I love talking with teachers and administrators about cognitive psychology research and how these findings relate to teaching, learning, and assessment. One effective way to start these discussions is to use a “demonstration” – reproducing (at least in a limited way) a key study related to a cognitive psychology concept, and talking about what the data mean about how we think and learn.
This first demonstration – Tappers and Listeners – demonstrates the overconfidence effect. I have a more complete write up of the demonstration here – – but here’s a brief summary:
- Students work in pairs – one student is the tapper and the other is the listener.
- Tappers think of a very common song. They get a minute to communicate the song to the listener by tapping the rhythm.
- Before the task, tappers estimate the % chance the listener will guess the song. Record each estimate.
- After the task, calculate the % of listeners who successfully guessed the song.
- The resulting data will most likely show evidence of overconfidence. The tappers’ prediction of success will be significantly higher than the actual success rate. When I use this demonstration with large enough groups of (15+), the tappers group is usually about 60-80% confident in their success, and they are only about 30-50% successful.
This demonstration is a mini-replication of E. L. Newton’s dissertation research . Generating and seeing data of the overconfidence effect “live” with a group of teachers is a great way to start discussions about how overconfidence may impact teaching and learning:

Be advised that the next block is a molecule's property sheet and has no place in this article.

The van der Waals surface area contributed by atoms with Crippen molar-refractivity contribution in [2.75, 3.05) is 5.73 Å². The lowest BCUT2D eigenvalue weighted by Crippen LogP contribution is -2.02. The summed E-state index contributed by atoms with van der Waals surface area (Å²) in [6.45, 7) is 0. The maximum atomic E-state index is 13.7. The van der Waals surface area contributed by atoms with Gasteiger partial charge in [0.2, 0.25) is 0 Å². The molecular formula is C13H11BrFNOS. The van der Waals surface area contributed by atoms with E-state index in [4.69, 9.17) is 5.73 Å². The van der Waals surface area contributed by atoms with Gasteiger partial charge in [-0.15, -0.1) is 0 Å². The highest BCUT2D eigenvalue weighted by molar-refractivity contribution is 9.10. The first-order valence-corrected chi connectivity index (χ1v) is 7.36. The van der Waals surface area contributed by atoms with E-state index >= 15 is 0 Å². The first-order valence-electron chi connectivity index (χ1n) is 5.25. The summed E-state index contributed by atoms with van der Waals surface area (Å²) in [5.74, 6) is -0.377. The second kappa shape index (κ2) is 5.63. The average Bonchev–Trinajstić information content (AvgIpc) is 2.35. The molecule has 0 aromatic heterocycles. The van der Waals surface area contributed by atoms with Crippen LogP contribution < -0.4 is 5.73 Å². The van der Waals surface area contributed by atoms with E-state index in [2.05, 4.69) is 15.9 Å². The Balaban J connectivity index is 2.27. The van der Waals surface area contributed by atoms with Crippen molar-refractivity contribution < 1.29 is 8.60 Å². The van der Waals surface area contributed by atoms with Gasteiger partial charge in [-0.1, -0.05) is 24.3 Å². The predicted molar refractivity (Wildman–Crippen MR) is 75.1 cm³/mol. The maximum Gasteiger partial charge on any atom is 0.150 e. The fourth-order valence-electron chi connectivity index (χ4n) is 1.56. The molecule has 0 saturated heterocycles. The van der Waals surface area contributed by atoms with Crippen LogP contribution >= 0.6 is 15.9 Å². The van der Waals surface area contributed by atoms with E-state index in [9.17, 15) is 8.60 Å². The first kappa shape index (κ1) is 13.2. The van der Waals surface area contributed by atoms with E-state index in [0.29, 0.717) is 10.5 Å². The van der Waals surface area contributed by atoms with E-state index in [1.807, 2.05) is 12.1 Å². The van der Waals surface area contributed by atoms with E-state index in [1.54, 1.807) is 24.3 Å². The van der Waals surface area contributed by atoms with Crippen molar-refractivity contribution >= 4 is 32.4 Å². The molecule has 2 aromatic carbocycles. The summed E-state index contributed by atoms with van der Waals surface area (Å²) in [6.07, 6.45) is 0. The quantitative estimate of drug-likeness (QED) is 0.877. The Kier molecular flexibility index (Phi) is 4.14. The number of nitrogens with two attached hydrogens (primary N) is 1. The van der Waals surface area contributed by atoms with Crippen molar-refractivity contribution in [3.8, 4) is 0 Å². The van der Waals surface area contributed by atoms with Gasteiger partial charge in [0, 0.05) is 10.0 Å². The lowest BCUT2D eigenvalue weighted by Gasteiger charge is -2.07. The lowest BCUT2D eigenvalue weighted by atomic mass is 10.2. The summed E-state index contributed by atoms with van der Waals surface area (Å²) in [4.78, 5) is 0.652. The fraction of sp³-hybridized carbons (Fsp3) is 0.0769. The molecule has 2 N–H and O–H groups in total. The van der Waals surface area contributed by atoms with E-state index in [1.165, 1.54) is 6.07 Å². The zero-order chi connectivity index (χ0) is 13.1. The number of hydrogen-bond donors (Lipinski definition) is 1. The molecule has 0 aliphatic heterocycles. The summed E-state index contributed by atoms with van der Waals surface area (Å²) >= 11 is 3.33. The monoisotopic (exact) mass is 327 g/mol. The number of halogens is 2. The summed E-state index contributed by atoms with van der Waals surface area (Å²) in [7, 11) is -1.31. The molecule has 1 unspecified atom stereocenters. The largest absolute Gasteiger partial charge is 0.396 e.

Overconfidence and studying: students are often overconfident “study-ers.” Many students use less effective study methods (like re-reading notes or a section of a textbook repeatedly) and are (over) confident that the study method will help them recall the material. This overconfidence may prevent them from trying more effective study methods (like free recall/retrieval practice). (Reference: Roediger and Karpicke, 2006.)
Overconfidence and teaching: this demonstration can also lead to a potentially important conversation about teaching. The overconfidence effect and this demonstration support the conclusion that humans are overconfident about many of our predictions. Teachers are human (last time we checked) so we should probably admit that the overconfidence effect probably leads us to some inaccurate estimates, including our perceptions about whether students are learning what we intend. If teachers are in some sense, “tappers,” and if tappers are overconfident, then we should remember that it’s likely that we overestimate how many students are “hearing the song” we are tapping. If we “go with our gut” about whether a class is “with us,” we may be fooling ourselves. This admission might lead to a discussion about the importance of quick, instant ways of checking for understanding from all students.
Newton, E. L. (1990). The rocky road from actions to intentions. (dissertation).
Roediger, H. L., & Karpicke, J. D. (2006). Test-Enhanced Learning: Taking Memory Tests Improves Long-Term Retention. Psychological Science, 17(3), 249–255. https://doi.org/10.1111/j.1467-9280.2006.01693.x